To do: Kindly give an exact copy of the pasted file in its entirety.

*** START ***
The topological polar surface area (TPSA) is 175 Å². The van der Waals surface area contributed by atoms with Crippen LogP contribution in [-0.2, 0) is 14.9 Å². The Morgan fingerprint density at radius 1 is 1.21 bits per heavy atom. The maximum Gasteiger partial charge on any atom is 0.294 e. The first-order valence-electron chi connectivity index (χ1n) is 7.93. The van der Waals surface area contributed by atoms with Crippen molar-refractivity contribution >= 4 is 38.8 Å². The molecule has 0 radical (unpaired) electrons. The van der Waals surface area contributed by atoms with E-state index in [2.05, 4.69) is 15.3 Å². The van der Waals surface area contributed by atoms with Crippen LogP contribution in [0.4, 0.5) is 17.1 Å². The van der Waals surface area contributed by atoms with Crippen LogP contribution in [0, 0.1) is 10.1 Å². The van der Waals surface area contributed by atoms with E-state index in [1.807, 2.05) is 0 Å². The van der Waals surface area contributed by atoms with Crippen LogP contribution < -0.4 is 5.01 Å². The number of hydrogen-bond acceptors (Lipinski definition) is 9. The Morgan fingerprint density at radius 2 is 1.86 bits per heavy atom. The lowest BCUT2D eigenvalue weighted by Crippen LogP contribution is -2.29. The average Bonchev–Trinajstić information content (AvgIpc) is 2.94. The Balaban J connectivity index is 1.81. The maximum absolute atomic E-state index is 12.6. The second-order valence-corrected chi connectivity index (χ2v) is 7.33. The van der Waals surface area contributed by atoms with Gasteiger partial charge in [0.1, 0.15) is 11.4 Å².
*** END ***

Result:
The topological polar surface area (TPSA) is 175 Å². The van der Waals surface area contributed by atoms with Crippen LogP contribution in [-0.2, 0) is 14.9 Å². The Morgan fingerprint density at radius 1 is 1.21 bits per heavy atom. The maximum Gasteiger partial charge on any atom is 0.294 e. The first-order valence-electron chi connectivity index (χ1n) is 7.93. The van der Waals surface area contributed by atoms with Crippen molar-refractivity contribution >= 4 is 38.8 Å². The molecule has 0 radical (unpaired) electrons. The van der Waals surface area contributed by atoms with E-state index in [2.05, 4.69) is 15.3 Å². The van der Waals surface area contributed by atoms with Crippen LogP contribution in [0.4, 0.5) is 17.1 Å². The van der Waals surface area contributed by atoms with Crippen LogP contribution in [0, 0.1) is 10.1 Å². The van der Waals surface area contributed by atoms with E-state index in [1.807, 2.05) is 0 Å². The van der Waals surface area contributed by atoms with Crippen LogP contribution < -0.4 is 5.01 Å². The number of hydrogen-bond acceptors (Lipinski definition) is 9. The Morgan fingerprint density at radius 2 is 1.86 bits per heavy atom. The lowest BCUT2D eigenvalue weighted by Crippen LogP contribution is -2.29. The average Bonchev–Trinajstić information content (AvgIpc) is 2.94. The Balaban J connectivity index is 1.81. The maximum absolute atomic E-state index is 12.6. The second-order valence-corrected chi connectivity index (χ2v) is 7.33. The van der Waals surface area contributed by atoms with Gasteiger partial charge in [0.1, 0.15) is 11.4 Å².